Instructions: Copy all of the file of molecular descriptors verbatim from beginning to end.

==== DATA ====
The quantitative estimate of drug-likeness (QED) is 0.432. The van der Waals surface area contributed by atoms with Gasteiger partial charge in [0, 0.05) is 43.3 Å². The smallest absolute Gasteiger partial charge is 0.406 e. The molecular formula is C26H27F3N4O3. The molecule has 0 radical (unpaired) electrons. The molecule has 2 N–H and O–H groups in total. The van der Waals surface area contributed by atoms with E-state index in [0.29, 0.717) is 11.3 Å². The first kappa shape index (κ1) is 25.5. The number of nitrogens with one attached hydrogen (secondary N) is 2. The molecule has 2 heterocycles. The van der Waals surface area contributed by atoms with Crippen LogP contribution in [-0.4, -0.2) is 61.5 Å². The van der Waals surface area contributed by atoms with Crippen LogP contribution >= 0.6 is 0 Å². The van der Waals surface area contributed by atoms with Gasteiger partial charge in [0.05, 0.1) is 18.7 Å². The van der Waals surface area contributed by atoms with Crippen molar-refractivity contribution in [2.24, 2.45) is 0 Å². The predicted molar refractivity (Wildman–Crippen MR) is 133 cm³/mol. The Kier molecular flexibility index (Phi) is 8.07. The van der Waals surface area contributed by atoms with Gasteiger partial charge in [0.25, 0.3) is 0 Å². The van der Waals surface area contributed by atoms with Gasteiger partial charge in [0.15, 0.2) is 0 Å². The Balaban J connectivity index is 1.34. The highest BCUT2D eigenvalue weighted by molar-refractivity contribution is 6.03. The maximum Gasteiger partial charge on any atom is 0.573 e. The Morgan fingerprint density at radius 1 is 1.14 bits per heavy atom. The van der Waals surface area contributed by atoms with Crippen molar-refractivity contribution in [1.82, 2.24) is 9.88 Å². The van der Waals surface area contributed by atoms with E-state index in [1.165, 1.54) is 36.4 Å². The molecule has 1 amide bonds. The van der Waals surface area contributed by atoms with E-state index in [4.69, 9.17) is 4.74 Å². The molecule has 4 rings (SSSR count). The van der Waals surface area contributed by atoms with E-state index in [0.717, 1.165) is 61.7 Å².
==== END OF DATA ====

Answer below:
The quantitative estimate of drug-likeness (QED) is 0.432. The van der Waals surface area contributed by atoms with Gasteiger partial charge in [0, 0.05) is 43.3 Å². The smallest absolute Gasteiger partial charge is 0.406 e. The molecular formula is C26H27F3N4O3. The molecule has 0 radical (unpaired) electrons. The molecule has 2 N–H and O–H groups in total. The van der Waals surface area contributed by atoms with E-state index in [0.29, 0.717) is 11.3 Å². The first kappa shape index (κ1) is 25.5. The number of nitrogens with one attached hydrogen (secondary N) is 2. The molecule has 2 heterocycles. The van der Waals surface area contributed by atoms with Crippen LogP contribution in [-0.4, -0.2) is 61.5 Å². The van der Waals surface area contributed by atoms with Crippen LogP contribution >= 0.6 is 0 Å². The van der Waals surface area contributed by atoms with Gasteiger partial charge in [0.05, 0.1) is 18.7 Å². The van der Waals surface area contributed by atoms with Crippen molar-refractivity contribution in [2.24, 2.45) is 0 Å². The predicted molar refractivity (Wildman–Crippen MR) is 133 cm³/mol. The Kier molecular flexibility index (Phi) is 8.07. The van der Waals surface area contributed by atoms with Gasteiger partial charge in [0.25, 0.3) is 0 Å². The van der Waals surface area contributed by atoms with Gasteiger partial charge in [0.15, 0.2) is 0 Å². The Balaban J connectivity index is 1.34. The highest BCUT2D eigenvalue weighted by molar-refractivity contribution is 6.03. The maximum Gasteiger partial charge on any atom is 0.573 e. The Morgan fingerprint density at radius 1 is 1.14 bits per heavy atom. The van der Waals surface area contributed by atoms with Crippen molar-refractivity contribution in [1.82, 2.24) is 9.88 Å². The van der Waals surface area contributed by atoms with E-state index in [1.165, 1.54) is 36.4 Å². The molecule has 1 amide bonds. The van der Waals surface area contributed by atoms with E-state index in [4.69, 9.17) is 4.74 Å². The molecule has 4 rings (SSSR count). The van der Waals surface area contributed by atoms with E-state index in [0.717, 1.165) is 61.7 Å².